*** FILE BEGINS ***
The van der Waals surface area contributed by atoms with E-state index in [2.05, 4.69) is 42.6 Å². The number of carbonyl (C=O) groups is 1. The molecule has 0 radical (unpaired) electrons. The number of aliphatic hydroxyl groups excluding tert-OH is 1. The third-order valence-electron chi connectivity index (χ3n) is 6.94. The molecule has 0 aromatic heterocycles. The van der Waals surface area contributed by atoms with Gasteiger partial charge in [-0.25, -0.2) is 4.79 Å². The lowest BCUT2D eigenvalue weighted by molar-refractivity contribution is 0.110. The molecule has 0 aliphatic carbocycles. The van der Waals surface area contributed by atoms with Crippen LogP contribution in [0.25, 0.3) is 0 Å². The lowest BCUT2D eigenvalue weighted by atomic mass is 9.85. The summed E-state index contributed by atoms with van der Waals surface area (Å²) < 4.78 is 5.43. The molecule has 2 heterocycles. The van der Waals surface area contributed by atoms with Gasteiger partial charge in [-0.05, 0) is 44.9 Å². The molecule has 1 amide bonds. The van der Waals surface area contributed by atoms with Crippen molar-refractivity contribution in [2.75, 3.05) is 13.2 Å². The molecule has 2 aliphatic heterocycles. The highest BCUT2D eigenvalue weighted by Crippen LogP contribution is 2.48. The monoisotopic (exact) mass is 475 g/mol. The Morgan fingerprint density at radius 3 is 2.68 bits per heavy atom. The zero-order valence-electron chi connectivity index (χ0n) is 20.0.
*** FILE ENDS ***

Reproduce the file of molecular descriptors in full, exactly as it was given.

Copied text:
The van der Waals surface area contributed by atoms with E-state index in [2.05, 4.69) is 42.6 Å². The number of carbonyl (C=O) groups is 1. The molecule has 0 radical (unpaired) electrons. The number of aliphatic hydroxyl groups excluding tert-OH is 1. The third-order valence-electron chi connectivity index (χ3n) is 6.94. The molecule has 0 aromatic heterocycles. The van der Waals surface area contributed by atoms with Gasteiger partial charge in [-0.25, -0.2) is 4.79 Å². The lowest BCUT2D eigenvalue weighted by molar-refractivity contribution is 0.110. The molecule has 0 aliphatic carbocycles. The van der Waals surface area contributed by atoms with Crippen LogP contribution in [0.25, 0.3) is 0 Å². The lowest BCUT2D eigenvalue weighted by atomic mass is 9.85. The summed E-state index contributed by atoms with van der Waals surface area (Å²) < 4.78 is 5.43. The molecule has 2 heterocycles. The van der Waals surface area contributed by atoms with Gasteiger partial charge in [-0.05, 0) is 44.9 Å². The molecule has 1 amide bonds. The van der Waals surface area contributed by atoms with Crippen molar-refractivity contribution in [2.75, 3.05) is 13.2 Å². The molecule has 2 aliphatic heterocycles. The highest BCUT2D eigenvalue weighted by Crippen LogP contribution is 2.48. The monoisotopic (exact) mass is 475 g/mol. The Morgan fingerprint density at radius 3 is 2.68 bits per heavy atom. The zero-order valence-electron chi connectivity index (χ0n) is 20.0.